The Last Days of Judas Iscariot is a play by American Stephen Adly Guirgis, receiving its UK premiere here at the Almeida in a co-production with Headlong, who are run by Rupert Goold who is the director. The play centres on a trial testing the guilt of Judas, ostensibly set in Purgatory which looks and sounds a lot like a downtown seedy part of New York today. An array of witnesses from all points in history and the Bible are summoned to argue the toss, but as they’ve all been reincarnated as foul-mouthed typical New Yorkers, they are stripped of the protective aura that history and reputation has accorded them and we see everything from a whole new perspective.
It is certainly a different way of looking at things but it has been so well written and I feel the key to its success is in its no-holds-barred approach to telling it like it is whilst maintaining a sense of decorum. Adly Guirgis is often irreverent but also respectful with it, making it all the funnier when Mother Teresa is hauled all over the coals for opposing Vatican reforms that condemned anti-Semitism and Sigmund Freud’s testimony is discredited due to his raging cocaine addiction.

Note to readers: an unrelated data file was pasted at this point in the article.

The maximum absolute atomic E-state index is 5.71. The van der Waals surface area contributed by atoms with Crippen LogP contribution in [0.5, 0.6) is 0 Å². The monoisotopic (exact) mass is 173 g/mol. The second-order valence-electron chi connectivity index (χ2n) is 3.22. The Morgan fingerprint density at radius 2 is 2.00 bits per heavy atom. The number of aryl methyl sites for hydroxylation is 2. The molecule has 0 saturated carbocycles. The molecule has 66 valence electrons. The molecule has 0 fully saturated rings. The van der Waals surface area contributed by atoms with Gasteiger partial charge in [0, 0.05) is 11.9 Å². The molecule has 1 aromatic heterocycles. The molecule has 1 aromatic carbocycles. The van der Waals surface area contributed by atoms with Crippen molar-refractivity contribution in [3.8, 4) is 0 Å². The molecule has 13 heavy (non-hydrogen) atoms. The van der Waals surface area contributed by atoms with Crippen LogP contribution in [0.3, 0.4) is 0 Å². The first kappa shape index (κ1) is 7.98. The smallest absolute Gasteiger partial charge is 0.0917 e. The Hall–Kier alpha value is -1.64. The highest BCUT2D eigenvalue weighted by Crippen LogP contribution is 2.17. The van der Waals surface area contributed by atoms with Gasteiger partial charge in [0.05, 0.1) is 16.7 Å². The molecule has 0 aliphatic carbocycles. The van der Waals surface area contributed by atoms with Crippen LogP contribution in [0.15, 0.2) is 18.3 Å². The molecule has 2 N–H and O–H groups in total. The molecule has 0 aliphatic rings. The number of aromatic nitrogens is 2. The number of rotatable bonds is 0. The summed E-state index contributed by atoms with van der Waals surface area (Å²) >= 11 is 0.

The trial format allows for an array of bright cameo spots and the cast seem to love the opportunities afforded them here: I particularly enjoyed Poppy Miller’s Mary Magdelene, Dona Croll’s Mother Teresa, but it is Douglas Henshall as Satan who is predictably most fun. Susan Lynch’s passionate and slightly crazy defence lawyer is a delight and if Mark Lockyer’s prosecutor owes a little (or a lot) to Sacha Baron Cohen, then it is all to the good as he is just hilarious. And at the centre of it all, Joseph Mawle’s Judas is excellent.
So whilst a bit long and unwieldy, it is so imaginatively staged here, witty throughout with some extremely incisive dialogue and a genuinely thought-provoking central premise, about how fallible we all are when it comes to making judgments, that this play really does work and emerges as a thrilling, unique night at the theatre.